Regardless of what Easley said up to this point, there was still no guarantee he would choose UCLA. He went on to say, "Bottom line on decision day, I was fairly certain I was going to Michigan, but when I was finally asked the question that morning before reporters, coaches and school administrators, I blurted out ‘UCLA.' It had to be some type of divine intervention because to this very day, I still don't truly know why I said UCLA but it all worked out fine."
Easley wasted no time making an impact as a true freshman at UCLA. He took over at free safety by the second game of the 1977 season and picked off a conference best six passes and recorded 93 tackles in his inaugural season in Los Angeles.
For his efforts, he was named Freshman Player of the Year, an award he remembers traveling to Texas to receive.
Myles Jack, the great UCLA linebacker who is expected to be an early first-round pick in the NFL draft next month is the closest anyone has gotten to Easley's freshman tackles record in school history. In 13 games in 2013, Jack recorded 75 tackles, almost 20 stops less than Easley had in only 11 games almost 40 years ago.
For his efforts, Easley was named Pac 8 All-Conference as a freshman and would later become the first player in conference history to receive this honor in four consecutive years.
Despite an impressive freshman campaign, Easley was named UCLA's "Most Improved" player as a sophomore in 1978. In addition to another All-Conference selection (this was the first year of the Pac 10 Conference), he was named a consensus All-American for the first of three consecutive seasons.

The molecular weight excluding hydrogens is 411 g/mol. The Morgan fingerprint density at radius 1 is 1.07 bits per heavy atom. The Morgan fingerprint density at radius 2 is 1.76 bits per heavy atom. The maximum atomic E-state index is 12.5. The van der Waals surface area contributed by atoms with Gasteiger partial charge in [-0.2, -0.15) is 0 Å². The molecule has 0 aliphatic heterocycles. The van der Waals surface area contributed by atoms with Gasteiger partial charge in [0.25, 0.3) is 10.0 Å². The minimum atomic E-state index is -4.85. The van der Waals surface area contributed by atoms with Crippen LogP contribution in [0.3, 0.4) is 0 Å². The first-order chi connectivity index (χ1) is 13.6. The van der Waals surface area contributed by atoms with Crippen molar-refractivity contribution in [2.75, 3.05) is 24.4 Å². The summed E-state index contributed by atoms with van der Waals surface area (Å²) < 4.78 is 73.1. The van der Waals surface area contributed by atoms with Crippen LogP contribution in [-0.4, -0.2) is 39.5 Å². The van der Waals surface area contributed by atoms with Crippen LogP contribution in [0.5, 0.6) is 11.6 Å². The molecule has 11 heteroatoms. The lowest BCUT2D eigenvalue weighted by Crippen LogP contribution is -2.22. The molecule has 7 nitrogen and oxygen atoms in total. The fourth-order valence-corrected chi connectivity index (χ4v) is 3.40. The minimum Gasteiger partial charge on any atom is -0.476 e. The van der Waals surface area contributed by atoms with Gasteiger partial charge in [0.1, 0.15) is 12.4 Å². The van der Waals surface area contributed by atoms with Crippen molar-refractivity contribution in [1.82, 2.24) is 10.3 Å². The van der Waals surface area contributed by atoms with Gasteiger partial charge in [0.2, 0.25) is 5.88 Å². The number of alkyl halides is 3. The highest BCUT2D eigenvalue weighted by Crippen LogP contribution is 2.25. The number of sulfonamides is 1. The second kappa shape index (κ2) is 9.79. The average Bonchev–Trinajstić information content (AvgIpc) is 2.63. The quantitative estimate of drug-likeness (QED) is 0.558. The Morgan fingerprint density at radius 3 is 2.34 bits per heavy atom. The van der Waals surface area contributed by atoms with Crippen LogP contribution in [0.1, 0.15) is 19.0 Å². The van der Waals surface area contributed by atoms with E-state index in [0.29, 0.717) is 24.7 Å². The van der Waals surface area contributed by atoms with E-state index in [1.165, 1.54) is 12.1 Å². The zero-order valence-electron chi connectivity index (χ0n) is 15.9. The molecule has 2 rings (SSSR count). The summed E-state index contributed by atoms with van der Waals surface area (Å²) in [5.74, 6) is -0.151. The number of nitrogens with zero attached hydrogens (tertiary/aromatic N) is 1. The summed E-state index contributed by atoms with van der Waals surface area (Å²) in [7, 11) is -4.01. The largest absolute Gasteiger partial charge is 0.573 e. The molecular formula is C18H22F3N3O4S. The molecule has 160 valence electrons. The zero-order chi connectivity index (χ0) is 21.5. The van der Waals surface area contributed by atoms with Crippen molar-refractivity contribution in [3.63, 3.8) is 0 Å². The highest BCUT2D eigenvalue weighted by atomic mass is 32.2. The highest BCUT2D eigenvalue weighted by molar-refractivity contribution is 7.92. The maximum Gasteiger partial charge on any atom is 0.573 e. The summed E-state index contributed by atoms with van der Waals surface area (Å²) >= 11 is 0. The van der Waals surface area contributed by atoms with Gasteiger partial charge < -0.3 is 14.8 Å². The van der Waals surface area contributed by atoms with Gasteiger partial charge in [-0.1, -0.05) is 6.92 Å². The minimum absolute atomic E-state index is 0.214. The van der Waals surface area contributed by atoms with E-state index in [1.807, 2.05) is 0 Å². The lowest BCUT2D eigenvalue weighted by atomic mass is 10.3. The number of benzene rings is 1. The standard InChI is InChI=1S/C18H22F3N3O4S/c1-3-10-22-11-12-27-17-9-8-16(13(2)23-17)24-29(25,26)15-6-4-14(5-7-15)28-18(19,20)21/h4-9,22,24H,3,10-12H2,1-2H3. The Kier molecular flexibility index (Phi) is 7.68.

After another All-Conference and All-American junior season, I asked if he considered leaving school early for the NFL. He replied, "Nope. I absolutely enjoyed everything about the college life. The freedom of being on my own, my teammates from all parts of the country, the excitement of a game day, the ability to watch great college basketball, track and field and golf. On the UCLA golf team at that time were Corey Pavin, Duffy Waldorf and Tom Pernice Jr. On the track and field team were Jackie Joyner (before she married), Florence Griffith Joyner (Flo Jo) and Greg Foster (world class hurdler). I have often said if we could select a period in our lives to do-over again, I would re-do the four years I spent at UCLA."
Predictably, Easley had a fantastic senior season and even received five first-place, five second-place, and 19 third-place votes to finish ninth in the Heisman Trophy voting.
When asked what his career highlight was at UCLA, he stated, "Defeating USC my senior year was the greatest win after losing three straight years to them. Great rivalry, not unlike Michigan-Ohio State, Auburn-Alabama, or Florida-Florida State. These are the games you will remember for a lifetime."
After finishing his collegiate football career, it was time for Easley to begin his professional career. He never gave serious consideration to playing in the NBA, even though he was drafted by the Chicago Bulls. Unlike choosing where he went to college, an NFL team was about to determine his future.
"The day before the draft," Easley said, "Bill Walsh, the 49ers head coach and his entire defensive staff, met me on Spaulding Field at UCLA and worked me a good two hours doing various drills. Afterwards, Walsh says, ‘We have the eighth pick in tomorrow's draft and we would like to select you if you are available.'"
Little did Easley know, a team further up the West Coast from San Francisco, who had shown no interest in him up until that point, was about to make him the fourth overall pick in the 1981 NFL Draft.
Stay tuned for parts II (Seahawks), III (Post-Seahawks), and IV (Hall of Fame Candidacy)...